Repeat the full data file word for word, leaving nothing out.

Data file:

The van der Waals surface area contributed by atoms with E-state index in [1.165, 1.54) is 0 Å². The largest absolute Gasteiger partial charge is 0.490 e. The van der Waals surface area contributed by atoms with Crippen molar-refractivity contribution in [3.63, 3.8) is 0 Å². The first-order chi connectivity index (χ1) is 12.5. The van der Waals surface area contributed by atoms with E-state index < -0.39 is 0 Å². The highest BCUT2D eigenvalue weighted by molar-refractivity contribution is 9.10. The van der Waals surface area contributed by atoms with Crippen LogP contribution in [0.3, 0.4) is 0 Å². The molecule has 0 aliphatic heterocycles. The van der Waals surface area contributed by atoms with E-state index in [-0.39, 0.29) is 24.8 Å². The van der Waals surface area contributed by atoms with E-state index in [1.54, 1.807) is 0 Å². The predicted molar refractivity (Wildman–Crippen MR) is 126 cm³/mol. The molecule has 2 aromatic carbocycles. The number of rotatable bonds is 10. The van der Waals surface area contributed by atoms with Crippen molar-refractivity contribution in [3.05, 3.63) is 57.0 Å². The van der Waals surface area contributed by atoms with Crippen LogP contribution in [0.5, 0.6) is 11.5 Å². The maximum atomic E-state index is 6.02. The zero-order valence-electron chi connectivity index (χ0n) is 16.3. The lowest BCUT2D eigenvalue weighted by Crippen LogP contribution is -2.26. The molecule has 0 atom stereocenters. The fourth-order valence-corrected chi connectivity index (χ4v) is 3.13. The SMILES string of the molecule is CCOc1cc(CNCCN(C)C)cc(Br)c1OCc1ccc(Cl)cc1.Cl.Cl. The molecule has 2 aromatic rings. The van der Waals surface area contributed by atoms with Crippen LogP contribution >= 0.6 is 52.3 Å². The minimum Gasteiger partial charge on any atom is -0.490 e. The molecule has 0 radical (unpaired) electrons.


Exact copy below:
The van der Waals surface area contributed by atoms with E-state index in [1.165, 1.54) is 0 Å². The largest absolute Gasteiger partial charge is 0.490 e. The van der Waals surface area contributed by atoms with Crippen molar-refractivity contribution in [3.63, 3.8) is 0 Å². The first-order chi connectivity index (χ1) is 12.5. The van der Waals surface area contributed by atoms with E-state index < -0.39 is 0 Å². The highest BCUT2D eigenvalue weighted by molar-refractivity contribution is 9.10. The van der Waals surface area contributed by atoms with Crippen LogP contribution in [0.3, 0.4) is 0 Å². The molecule has 0 aliphatic heterocycles. The van der Waals surface area contributed by atoms with E-state index in [-0.39, 0.29) is 24.8 Å². The van der Waals surface area contributed by atoms with E-state index in [1.54, 1.807) is 0 Å². The predicted molar refractivity (Wildman–Crippen MR) is 126 cm³/mol. The molecule has 2 aromatic carbocycles. The number of rotatable bonds is 10. The van der Waals surface area contributed by atoms with Crippen molar-refractivity contribution in [3.05, 3.63) is 57.0 Å². The van der Waals surface area contributed by atoms with Crippen LogP contribution in [0.5, 0.6) is 11.5 Å². The maximum atomic E-state index is 6.02. The zero-order valence-electron chi connectivity index (χ0n) is 16.3. The lowest BCUT2D eigenvalue weighted by Crippen LogP contribution is -2.26. The molecule has 0 atom stereocenters. The fourth-order valence-corrected chi connectivity index (χ4v) is 3.13. The SMILES string of the molecule is CCOc1cc(CNCCN(C)C)cc(Br)c1OCc1ccc(Cl)cc1.Cl.Cl. The molecule has 2 aromatic rings. The van der Waals surface area contributed by atoms with Crippen LogP contribution >= 0.6 is 52.3 Å². The minimum Gasteiger partial charge on any atom is -0.490 e. The molecule has 0 radical (unpaired) electrons.